According to the rules, Snapshot can generate a discount but not a surcharge -- unless you live in Rhode Island. The device logs your speed, but that's not a factor in the calculations because Progressive doesn't know where you are -- you might be doing 65 mph in a 70 zone or 45 mph through a car wash (although one wonders if a few trips into the triple digits would disqualify you from a safe-driver discount). The deciding factors are what time of day you drive, how far you drive, and how forcefully you brake.The reason for the braking criteria is that "gentle braking apparently correlates to low insurance claims". Anyone familiar with the Lucas critique will spot the problem with this, as Dyer does:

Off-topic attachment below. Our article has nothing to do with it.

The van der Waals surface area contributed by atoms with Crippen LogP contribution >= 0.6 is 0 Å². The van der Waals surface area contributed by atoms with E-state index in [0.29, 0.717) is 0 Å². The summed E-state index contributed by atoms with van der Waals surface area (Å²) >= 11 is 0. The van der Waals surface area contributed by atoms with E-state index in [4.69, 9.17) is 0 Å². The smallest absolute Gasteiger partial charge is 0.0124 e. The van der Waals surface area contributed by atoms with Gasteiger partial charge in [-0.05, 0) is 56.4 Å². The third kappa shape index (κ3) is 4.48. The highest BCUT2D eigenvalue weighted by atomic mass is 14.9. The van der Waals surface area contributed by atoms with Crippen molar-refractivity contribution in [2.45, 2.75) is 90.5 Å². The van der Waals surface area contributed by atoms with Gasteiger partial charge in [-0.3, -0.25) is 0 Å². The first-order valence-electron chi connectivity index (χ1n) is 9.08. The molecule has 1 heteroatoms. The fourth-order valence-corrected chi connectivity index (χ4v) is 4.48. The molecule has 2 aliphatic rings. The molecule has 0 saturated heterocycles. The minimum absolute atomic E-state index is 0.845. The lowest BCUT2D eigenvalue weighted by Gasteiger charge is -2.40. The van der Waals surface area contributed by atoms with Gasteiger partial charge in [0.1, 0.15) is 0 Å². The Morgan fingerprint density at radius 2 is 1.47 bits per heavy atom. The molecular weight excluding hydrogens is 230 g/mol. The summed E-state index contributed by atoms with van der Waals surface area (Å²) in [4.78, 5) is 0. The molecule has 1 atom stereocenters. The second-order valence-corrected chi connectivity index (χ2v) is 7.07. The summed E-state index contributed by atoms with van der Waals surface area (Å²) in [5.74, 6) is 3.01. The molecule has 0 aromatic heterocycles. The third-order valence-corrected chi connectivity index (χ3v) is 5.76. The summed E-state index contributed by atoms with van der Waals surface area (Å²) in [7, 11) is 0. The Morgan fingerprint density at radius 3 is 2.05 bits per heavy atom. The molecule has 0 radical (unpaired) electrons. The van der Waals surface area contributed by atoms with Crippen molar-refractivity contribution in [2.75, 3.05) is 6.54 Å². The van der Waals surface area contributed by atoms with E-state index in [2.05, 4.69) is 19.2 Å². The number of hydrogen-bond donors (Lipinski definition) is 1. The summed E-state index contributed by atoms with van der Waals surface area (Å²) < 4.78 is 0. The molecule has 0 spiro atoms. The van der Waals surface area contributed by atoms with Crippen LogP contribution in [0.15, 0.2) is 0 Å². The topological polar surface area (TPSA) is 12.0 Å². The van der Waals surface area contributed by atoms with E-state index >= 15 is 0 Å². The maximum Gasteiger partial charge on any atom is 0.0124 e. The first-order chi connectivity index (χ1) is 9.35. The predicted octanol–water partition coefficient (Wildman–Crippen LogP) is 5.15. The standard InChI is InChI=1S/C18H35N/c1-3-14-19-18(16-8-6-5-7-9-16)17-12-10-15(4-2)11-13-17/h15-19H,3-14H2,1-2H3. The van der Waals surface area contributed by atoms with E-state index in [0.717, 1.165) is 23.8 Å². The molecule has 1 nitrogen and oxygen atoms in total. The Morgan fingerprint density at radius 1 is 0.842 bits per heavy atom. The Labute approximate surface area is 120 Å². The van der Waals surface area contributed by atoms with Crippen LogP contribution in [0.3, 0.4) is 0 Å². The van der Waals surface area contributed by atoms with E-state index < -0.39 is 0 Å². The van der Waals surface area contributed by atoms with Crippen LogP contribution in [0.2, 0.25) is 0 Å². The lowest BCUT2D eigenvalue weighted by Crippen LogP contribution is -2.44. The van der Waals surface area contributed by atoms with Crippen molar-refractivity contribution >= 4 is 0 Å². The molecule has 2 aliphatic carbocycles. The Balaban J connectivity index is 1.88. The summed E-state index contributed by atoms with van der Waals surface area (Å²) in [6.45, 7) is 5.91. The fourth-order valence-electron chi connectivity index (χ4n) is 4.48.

If you're approaching a yellow light, Snapshot is an incentive to risk running the red rather than hitting the brakes. If a deer jumps out in front of you, Snapshot would prefer that you swerve into the oncoming lane rather than mash that brake pedal.That is, the past relationship between braking behavior and driving safety reflects the behavior of agents under one set of incentives - if you change their incentives, their behavior will change, and the previous relationship between braking and safe driving will no longer be valid.
What Progressive really needs is a "structural" model that embodies the underlying preferences of their customers, which will be invariant to the policy change. Of course that's a much harder thing to do (as macroecomists have discovered over the past several decades...).